Sunday, November 22, 2009

Talking Points

And when justice is gone, there's always force...
--Laurie Anderson

Laurie Anderson was one of my favorite artists when I was a young man. She collaborated with with other interesting artists like William S. Burroughs, and she ended up marrying Lou Reed, of all people. I liked her vaguely absurdist lyrics on  albums that were avant garde but very listenable.

When I listen to people like Liz Cheney, daughter of the former vice president, characterizing not waging another full blown insurgency suppression in Afghanistan as "walking away in defeat", I'm impressed by the absurdist nature of the republican party's talking points.


I'm being won over by Joe Biden's idea that we should get out of Afghanistan. We've become pretty good at killing high-level Al Quaeda leadership by raining down hellfire missiles on them, which is really to say that we are penetrating their organization and are able to get good intelligence on where the leadership are. At that point, hitting them with the missile is the easy part. We don't need a military presence in Afghanistan to kill Al Quaeda people there. And anyway, the problem is Pakistan not Afghanistan - I don't care if Al Quaeda do gain control of Afghanistan's weapons (rocks and sticks?) but Pakistan has nukes.

The republicans really don't seem to have anyone who is able to talk intelligently about this - because Pakistan is a nuanced and difficult problem. So, like a baited bear, republicans roar their talking points, and argue for more of the same mess the Iraq occupation turned into under Dick Cheney's leadership.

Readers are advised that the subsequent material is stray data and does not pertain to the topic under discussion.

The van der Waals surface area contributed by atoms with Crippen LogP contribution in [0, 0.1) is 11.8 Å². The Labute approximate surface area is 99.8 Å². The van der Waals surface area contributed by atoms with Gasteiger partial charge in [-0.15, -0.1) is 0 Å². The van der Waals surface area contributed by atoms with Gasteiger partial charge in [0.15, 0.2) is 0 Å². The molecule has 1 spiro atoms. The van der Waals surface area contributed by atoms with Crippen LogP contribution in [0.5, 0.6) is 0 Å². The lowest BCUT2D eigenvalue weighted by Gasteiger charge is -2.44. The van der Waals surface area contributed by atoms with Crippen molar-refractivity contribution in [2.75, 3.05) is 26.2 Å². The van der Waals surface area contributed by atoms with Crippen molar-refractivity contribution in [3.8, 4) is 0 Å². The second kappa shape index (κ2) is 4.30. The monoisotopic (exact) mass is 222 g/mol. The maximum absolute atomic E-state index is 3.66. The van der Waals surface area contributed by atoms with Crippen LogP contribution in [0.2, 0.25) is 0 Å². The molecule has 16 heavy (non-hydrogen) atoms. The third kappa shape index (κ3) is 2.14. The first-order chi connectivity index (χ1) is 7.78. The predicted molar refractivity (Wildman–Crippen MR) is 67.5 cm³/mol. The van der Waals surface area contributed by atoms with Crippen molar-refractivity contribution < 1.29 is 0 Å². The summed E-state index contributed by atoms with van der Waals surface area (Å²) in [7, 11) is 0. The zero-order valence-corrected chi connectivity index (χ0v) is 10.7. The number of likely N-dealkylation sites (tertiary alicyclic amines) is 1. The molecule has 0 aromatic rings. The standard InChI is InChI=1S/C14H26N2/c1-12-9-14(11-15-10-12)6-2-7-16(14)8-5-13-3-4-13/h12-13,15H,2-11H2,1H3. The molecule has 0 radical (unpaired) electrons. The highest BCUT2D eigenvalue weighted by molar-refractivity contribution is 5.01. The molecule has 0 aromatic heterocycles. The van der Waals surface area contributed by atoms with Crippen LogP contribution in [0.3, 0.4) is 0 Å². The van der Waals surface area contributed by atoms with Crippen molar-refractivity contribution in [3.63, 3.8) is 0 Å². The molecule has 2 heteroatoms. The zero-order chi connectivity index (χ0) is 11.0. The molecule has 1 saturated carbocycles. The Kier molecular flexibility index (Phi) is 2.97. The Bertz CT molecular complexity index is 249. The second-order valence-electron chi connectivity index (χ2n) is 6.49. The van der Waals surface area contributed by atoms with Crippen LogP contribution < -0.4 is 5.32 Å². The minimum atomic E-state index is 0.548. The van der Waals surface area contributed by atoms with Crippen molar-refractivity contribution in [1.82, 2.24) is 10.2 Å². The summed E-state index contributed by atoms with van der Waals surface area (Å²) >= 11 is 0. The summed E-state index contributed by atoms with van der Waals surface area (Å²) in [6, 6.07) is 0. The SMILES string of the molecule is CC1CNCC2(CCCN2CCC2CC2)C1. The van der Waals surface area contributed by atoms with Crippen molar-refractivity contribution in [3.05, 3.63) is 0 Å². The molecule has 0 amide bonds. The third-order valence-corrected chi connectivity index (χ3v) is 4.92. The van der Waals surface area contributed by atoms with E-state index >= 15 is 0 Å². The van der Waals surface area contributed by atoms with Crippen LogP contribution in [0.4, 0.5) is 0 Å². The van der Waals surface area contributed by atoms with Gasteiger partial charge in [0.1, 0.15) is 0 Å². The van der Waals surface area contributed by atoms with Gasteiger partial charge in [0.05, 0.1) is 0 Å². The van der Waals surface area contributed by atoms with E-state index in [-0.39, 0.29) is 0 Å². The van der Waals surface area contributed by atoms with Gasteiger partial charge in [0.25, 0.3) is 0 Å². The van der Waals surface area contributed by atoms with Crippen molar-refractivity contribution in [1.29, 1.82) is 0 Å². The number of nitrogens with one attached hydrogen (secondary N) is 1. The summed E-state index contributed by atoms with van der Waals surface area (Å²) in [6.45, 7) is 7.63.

I admire their brazenness, though. Liz Cheney, clearly an educated, intelligent woman, but a consummate ideologue, republican talking point spouter, and not a deep thinker, was on This Week, George Stephenopoulis' show, and sat at the table where brilliant people like Paul Krugman are often found. Today the smart people were Robert Reich, Walter Isaacon, and George Will.  It's got to be daunting, knowing that your talking points could be deconstructed by people like that, and on live TV.

Daunting indeed. Not unlike the first time you get to wear long pants and sit at the grownup table for the Thanksgiving meal. You have to participate in the discussion with the grownups, and much of what they are talking about is complicated, hard to understand, and the grownups know a lot more than you about what it all means.

It's Thanksgiving week coming up. Happy Thanksgiving to everyone.



 

Sunday, November 15, 2009

Baltimore, You Suck


No danger of repo'ing a car on this street, unless it's my Miata. McElderry.

I've had it with this city. I'm working downtown now, and the commute sucks. I work in a better neighbrhood, Canton, than the one in this picture, but the reality of this city is that to get from one pocket of unblighted neighborhood to another, you will have to travel through a dangerous mess like McElderry, or Harlem Park (or pick any of hundreds of other ruined neighborhoods). I spent some time repossessing cars in Baltimore, and it was always in the these same neighborhoods, Pimlico, Park Heights, Sinclair-Edison, all the shitholes. Baltimore is called the city of neighborhoods, and 250 of 300 of them suck.


Canton

The big problem, though, is my commute. I drive fifteen miles and it takes an hour, often longer. If I so far forget myself as to leave a safe distance between the car in front of me and my car, some asshole will honk, pass me in a frenzy on the right, and fill the gap. I get cut off, honked at, passed unsafely, and I'm starting to think that Baltimore and her suburbs are populated by an inordinate number of idiot assholes.

I need to maintain a sunny disposition and a sense of fellowship with my neighbors, fellow commuters included. The only solution is to leave, and go to a smaller city that's not blighted. Boise Idaho, Richmond, Virginia, a place like that. I'm working on it.



The Suburbs

Tuesday, November 10, 2009

Range Time, 21 Feet


The Glock, the Umarex and extra rounds. There are bunches more weapons, ammunition and measures here, but that's what's next to me right now.